Lauren Marsolier

Today we are excited to revisit one of our favorite photographers. French-born Lauren Marsolier lives and works in Los Angeles. She is the recipient of many awards and her images have been published internationally in such magazines as Artforum and the British Journal of Photography, where she was featured as one of ‘20 photographers to watch in 2013’. Her work was included in the ’31 Women in Art Photography’ 2012 selection by the Humble Art Foundation in NYC, ‘Looking at the Land’ at the RISD Museum of Art and also in the major 2013 London Exhibition ‘Landmark: The Fields of Photography’, curated by William Ewing at the Somerset House.  Recent exhibitions include solo shows at the Houston Center for Photography, Robert Koch Gallery (San Francisco) and Galerie Richard (NY and Paris). Her first monograph ‘Transition’ has recently been published by Kerber Verlag. Last November she was part of a panel discussion about contemporary landscape photography at TATE Modern in London, with fellow artists: Thomas Struth, Penelope Umbrico, Massimo Vitali and Mishka Henner.  Her work is part of many major collections including the Los Angeles County Museum of Art, the Center for Creative Photography and the Phoenix Art Museum. Today we share her series, Dislocation.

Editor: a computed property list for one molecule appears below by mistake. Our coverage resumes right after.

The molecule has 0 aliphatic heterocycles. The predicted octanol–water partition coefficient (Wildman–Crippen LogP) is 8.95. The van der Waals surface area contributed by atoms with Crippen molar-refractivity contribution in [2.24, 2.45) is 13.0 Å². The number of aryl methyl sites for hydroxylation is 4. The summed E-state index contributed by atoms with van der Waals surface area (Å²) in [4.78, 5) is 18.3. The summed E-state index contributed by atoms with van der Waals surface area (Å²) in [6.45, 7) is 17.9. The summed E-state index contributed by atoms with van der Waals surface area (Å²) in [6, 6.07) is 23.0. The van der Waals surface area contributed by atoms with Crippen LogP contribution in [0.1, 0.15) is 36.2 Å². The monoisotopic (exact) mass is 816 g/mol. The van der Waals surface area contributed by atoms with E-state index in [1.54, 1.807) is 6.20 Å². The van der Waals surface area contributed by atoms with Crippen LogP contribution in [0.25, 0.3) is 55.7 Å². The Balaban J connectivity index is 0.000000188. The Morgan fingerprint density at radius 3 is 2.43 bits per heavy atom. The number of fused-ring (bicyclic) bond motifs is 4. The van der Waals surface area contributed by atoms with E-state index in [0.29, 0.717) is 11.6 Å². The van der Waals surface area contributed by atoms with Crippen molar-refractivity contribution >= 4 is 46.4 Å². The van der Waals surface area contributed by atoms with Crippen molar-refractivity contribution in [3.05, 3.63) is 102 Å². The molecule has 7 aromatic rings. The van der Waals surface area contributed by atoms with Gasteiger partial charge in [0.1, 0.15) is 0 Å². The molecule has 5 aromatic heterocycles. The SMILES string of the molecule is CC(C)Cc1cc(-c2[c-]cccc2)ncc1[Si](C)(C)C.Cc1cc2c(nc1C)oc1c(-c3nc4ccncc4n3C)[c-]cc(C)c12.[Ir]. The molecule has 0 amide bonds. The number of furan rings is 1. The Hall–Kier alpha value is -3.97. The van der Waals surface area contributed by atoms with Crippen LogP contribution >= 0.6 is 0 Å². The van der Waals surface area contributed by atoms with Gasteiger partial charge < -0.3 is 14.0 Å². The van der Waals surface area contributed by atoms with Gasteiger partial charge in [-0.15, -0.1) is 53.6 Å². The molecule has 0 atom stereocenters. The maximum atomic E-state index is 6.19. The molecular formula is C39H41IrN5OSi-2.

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Dislocation 

I create images using multiple photographs, captured in a variety of locations. Each composition is shaped slowly, over time, layer by layer, through trial and error. This approach allows me to represent the world photographically without showing a specific place, focusing instead on a mental experience. The work probes our relationship to a globalizing world, marked by the loss of its certainties, the implosion of clear boundaries between the real and the simulated, and an overall sense of placelessness. 
In a composite photograph, liberated from the single point of view of indexical representation, a new visual vocabulary can emerge. A subtle combination of multiple perspectives, lighting sources, and distances is used to produce disorientation in the viewer, who perceives something is off but does not immediately pinpoint the origin of his uncertainty. The landscapes are ambivalent, familiar and yet not identifiable. The work constructs an experiential bridge between self and environment, blending the physical landscape with the landscape of the mind. It is a reflection of our world without being a direct representation of it. As Art critic George Melrod put it, the work exists in ‘a limbo-like, in-between state, between fiction and document, between virtual and physical reality.

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To view more of Lauren’s work, please visit her website.



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